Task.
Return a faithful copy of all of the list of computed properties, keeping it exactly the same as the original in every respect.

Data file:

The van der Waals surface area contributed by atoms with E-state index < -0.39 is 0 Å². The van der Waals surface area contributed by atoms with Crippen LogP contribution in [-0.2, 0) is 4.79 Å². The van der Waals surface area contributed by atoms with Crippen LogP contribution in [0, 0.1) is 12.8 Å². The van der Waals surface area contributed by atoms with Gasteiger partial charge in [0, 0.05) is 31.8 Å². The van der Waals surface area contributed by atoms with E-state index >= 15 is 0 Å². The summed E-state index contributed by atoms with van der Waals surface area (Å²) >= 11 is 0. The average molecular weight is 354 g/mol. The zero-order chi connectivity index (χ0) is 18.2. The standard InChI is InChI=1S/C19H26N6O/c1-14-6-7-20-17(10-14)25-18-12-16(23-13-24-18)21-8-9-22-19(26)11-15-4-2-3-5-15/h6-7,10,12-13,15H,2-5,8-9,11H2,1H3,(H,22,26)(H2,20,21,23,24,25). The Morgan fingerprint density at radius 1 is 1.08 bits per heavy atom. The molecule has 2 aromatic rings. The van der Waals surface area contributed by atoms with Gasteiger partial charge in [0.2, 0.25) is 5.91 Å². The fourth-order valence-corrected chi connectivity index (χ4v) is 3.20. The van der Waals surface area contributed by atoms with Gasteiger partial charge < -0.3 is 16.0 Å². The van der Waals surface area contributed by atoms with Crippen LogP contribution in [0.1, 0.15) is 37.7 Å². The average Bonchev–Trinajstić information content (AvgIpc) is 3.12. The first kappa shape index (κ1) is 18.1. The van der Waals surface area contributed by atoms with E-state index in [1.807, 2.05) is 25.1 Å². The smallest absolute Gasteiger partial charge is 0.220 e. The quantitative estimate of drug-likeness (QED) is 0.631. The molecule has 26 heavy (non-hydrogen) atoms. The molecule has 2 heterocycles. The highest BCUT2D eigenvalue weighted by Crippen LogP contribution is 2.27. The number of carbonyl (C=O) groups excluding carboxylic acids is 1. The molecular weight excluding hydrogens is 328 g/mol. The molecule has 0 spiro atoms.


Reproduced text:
The van der Waals surface area contributed by atoms with E-state index < -0.39 is 0 Å². The van der Waals surface area contributed by atoms with Crippen LogP contribution in [-0.2, 0) is 4.79 Å². The van der Waals surface area contributed by atoms with Crippen LogP contribution in [0, 0.1) is 12.8 Å². The van der Waals surface area contributed by atoms with Gasteiger partial charge in [0, 0.05) is 31.8 Å². The van der Waals surface area contributed by atoms with E-state index >= 15 is 0 Å². The summed E-state index contributed by atoms with van der Waals surface area (Å²) >= 11 is 0. The average molecular weight is 354 g/mol. The zero-order chi connectivity index (χ0) is 18.2. The standard InChI is InChI=1S/C19H26N6O/c1-14-6-7-20-17(10-14)25-18-12-16(23-13-24-18)21-8-9-22-19(26)11-15-4-2-3-5-15/h6-7,10,12-13,15H,2-5,8-9,11H2,1H3,(H,22,26)(H2,20,21,23,24,25). The Morgan fingerprint density at radius 1 is 1.08 bits per heavy atom. The molecule has 2 aromatic rings. The van der Waals surface area contributed by atoms with Gasteiger partial charge in [0.2, 0.25) is 5.91 Å². The fourth-order valence-corrected chi connectivity index (χ4v) is 3.20. The van der Waals surface area contributed by atoms with Gasteiger partial charge < -0.3 is 16.0 Å². The van der Waals surface area contributed by atoms with Crippen LogP contribution in [0.1, 0.15) is 37.7 Å². The average Bonchev–Trinajstić information content (AvgIpc) is 3.12. The first kappa shape index (κ1) is 18.1. The van der Waals surface area contributed by atoms with E-state index in [1.807, 2.05) is 25.1 Å². The smallest absolute Gasteiger partial charge is 0.220 e. The quantitative estimate of drug-likeness (QED) is 0.631. The molecule has 26 heavy (non-hydrogen) atoms. The molecule has 2 heterocycles. The highest BCUT2D eigenvalue weighted by Crippen LogP contribution is 2.27. The number of carbonyl (C=O) groups excluding carboxylic acids is 1. The molecular weight excluding hydrogens is 328 g/mol. The molecule has 0 spiro atoms.